Here Come The Utilities On EV Charging

Pacific Gas & Electric is raring to go in California to install, operate, and maintain electric vehicle charging infrastructure, at ratepayer expense [PDF]:

PG&E proposes to deploy up to 25,000 level 2 charging stations and 100 DC fast chargers (DCFCs) at workplaces, multi-unit dwellings (MUDs), and at public or retail locations, which will help accelerate EV adoption and attainment of the state’s transportation and clean air goals.

electric-vehicle-charging-station-houston-engadgetThe utility’s effort is now supported by state law, with SB 350 (De Leon, 2015) specifically encouraging Big Utilities to take on Big Oil when it comes to transportation fueling.

I’m generally in favor of allowing utilities to enter this space, given the strong and growing need for more infrastructure for the increasing number of plug-in vehicles. But I’m most heartened by this mention in the proposal:

PG&E is currently leading an EPIC-funded [California Energy Commission/Public Utilities Commission] project regarding DCFC [fast-charging] siting in collaboration with UC Davis, E3, and PlugShare. The research findings will develop a public tool to help site DCFC deployments based on forecast traffic demand and lowest utility distribution costs.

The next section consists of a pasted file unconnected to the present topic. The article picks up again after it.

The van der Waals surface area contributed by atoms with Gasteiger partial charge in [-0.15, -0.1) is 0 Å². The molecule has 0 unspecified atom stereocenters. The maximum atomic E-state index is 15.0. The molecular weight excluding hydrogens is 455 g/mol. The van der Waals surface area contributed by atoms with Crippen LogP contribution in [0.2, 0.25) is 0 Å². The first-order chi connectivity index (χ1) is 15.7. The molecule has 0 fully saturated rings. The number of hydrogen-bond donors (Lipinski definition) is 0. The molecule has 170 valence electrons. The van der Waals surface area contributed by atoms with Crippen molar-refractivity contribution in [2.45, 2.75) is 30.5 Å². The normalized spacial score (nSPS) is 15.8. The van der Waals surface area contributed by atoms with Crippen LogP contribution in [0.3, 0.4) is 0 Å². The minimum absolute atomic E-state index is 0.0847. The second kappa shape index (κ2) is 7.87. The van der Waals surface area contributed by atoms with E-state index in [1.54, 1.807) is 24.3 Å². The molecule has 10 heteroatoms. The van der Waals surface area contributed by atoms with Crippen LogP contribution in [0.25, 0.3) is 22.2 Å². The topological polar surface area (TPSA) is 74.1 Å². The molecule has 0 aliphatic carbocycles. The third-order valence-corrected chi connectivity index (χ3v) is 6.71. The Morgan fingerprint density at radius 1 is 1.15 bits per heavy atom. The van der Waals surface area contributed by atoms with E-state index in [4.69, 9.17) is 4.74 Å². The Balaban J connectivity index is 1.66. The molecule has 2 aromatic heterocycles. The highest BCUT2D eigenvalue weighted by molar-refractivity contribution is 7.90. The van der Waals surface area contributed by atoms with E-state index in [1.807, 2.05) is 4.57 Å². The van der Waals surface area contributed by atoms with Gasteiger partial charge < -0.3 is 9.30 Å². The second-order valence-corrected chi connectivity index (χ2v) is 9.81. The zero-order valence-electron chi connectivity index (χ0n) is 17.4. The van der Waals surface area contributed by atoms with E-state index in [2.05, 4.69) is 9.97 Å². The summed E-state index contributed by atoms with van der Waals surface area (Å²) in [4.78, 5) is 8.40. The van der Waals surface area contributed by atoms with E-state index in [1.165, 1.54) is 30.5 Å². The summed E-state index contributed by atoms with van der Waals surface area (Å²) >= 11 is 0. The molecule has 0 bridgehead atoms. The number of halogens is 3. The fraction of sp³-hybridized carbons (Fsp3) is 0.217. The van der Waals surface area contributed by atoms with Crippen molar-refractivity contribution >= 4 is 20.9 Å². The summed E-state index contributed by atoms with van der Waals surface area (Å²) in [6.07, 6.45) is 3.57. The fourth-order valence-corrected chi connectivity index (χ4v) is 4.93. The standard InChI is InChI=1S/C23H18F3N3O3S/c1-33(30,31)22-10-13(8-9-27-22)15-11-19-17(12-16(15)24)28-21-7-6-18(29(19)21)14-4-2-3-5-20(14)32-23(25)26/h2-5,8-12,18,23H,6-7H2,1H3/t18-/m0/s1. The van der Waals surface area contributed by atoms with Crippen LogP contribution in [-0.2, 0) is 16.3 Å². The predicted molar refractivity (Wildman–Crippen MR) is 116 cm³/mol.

The state is long overdue for a better methodology on where to site fast chargers. Current locations are suboptimal, and there are still major corridors in the state that lack adequate chargers for short-range electric vehicle travel (for example, good luck driving your LEAF from San Jose to Monterey).

I’m pleased to see PG&E is part of this grant-funded effort, and hopefully their involvement in EV infrastructure will benefit the state’s EV, environmental, economic and equity goals.


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